neuron.synapses = hemibrain_extract_synapses(neurons.flow, prepost = "BOTH") table(neuron.synapses$prepost, neuron.synapses$Label)
Here, there is one entry per synapse. The prepost column tells us whether the synapse is presynaptic (0, an output synapse) or postsynaptic (1, an input synapse).
We can also easily get one entry per target-source connection, by:
# Extract connections neuron.connections = hemibrain_extract_connections(neurons.flow, prepost = "BOTH") neuron.connections.strong = subset(neuron.connections, count >= 5) # Connections from neurons' dendrites hist(subset(neuron.connections.strong, Label == "dendrite" & prepost == 1)$count, main="Connections from neurons' dendrites", xlab="Strength of neuron->partner synaptic connection", col="cyan", freq=TRUE, breaks = max(subset(neuron.connections.strong, Label == "dendrite")$count) ) # Connections from neurons' axons hist(subset(neuron.connections.strong, Label == "axon" & prepost == 1)$count, main="Maximum daily temperature at La Guardia Airport", xlab="Strength of neuron->partner synaptic connection", col="orange", freq=TRUE, breaks = max(subset(neuron.connections.strong, Label == "axon")$count) )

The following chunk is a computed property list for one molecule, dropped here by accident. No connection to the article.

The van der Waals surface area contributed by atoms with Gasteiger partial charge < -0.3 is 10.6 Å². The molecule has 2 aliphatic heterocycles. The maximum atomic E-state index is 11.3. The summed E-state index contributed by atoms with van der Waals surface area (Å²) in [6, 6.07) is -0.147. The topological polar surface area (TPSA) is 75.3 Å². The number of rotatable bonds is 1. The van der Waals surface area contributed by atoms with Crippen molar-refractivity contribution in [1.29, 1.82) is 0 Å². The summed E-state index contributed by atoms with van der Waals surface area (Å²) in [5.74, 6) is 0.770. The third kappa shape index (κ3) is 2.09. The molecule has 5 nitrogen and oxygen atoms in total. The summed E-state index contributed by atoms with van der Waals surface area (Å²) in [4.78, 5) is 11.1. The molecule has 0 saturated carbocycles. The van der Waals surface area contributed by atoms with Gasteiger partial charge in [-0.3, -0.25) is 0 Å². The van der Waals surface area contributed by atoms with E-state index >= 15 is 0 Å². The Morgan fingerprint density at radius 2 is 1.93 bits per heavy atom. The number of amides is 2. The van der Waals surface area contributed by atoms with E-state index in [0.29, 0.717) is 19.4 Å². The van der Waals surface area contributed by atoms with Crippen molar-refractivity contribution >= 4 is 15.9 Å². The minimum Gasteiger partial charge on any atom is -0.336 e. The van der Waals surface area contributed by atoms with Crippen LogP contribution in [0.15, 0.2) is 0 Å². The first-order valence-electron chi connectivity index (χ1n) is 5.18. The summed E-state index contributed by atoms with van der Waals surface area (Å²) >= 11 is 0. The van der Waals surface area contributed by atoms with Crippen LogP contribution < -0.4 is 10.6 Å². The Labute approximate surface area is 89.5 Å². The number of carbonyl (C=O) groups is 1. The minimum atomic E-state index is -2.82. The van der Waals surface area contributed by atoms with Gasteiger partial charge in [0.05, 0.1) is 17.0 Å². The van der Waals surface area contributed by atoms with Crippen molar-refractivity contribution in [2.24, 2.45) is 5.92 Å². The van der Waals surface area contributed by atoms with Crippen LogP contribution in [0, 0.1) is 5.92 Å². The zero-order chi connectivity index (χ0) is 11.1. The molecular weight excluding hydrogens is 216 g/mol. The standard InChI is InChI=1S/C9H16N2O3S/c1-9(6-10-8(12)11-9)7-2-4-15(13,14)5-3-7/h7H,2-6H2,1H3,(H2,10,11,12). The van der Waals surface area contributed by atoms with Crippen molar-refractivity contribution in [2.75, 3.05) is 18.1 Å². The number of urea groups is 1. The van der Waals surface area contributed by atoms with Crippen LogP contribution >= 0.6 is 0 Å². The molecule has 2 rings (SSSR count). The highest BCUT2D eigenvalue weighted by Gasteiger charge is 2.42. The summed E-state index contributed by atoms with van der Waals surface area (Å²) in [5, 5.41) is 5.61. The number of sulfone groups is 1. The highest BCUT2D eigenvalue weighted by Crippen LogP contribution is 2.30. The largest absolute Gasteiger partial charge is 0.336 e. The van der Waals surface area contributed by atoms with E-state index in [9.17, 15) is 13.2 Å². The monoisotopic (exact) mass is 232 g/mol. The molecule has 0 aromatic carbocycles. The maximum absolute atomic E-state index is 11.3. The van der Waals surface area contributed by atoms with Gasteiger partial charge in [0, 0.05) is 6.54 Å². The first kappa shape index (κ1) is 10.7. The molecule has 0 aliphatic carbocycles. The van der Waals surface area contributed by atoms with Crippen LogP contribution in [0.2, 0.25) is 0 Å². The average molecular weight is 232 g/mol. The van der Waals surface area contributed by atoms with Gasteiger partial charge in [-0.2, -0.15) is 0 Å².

Here, the prepost column tells us whether the partner is presynaptic (0, upstream source) or postsynaptic (1, downstream target).
We might also want to know the ‘Label’ of the partner cell. We can get an edgelist with this information:
## The function hemibrain_extract_compartment_edgelist will give an edgelist ## for connections between the neruons you provide to it. ## To make sure some of our randomly selected neurons connect ## Let's also grab some PNs pns.flow = hemibrain_read_neurons(hemibrainr::upn.ids, remote= TRUE) ### Set remote to FALSE, if you do not have the google drive mounted. # Extract connections pns.elist = hemibrain_extract_compartment_edgelist(pns.flow, .progress = 'text') pns.elist.strong = subset(pns.elist, count >= 10 | norm > 0.01) sort(table(pns.elist.strong$connection)) ## A lot of axo-axonic and dendro-dendritic action amongst the PNs
Here, pre is the
bodyid of the presynaptic (upstream source) neuron and post is the
bodyid of the postsynaptic (downstream target) neuron. The
norm column gives a synaptic weight normalised by the total_inputs of the downstream neuron (post), i.e. count/total postsynapses on ‘post’.
Please see this article to see a more in-depth example of how to efficiently work neuron connectivity data from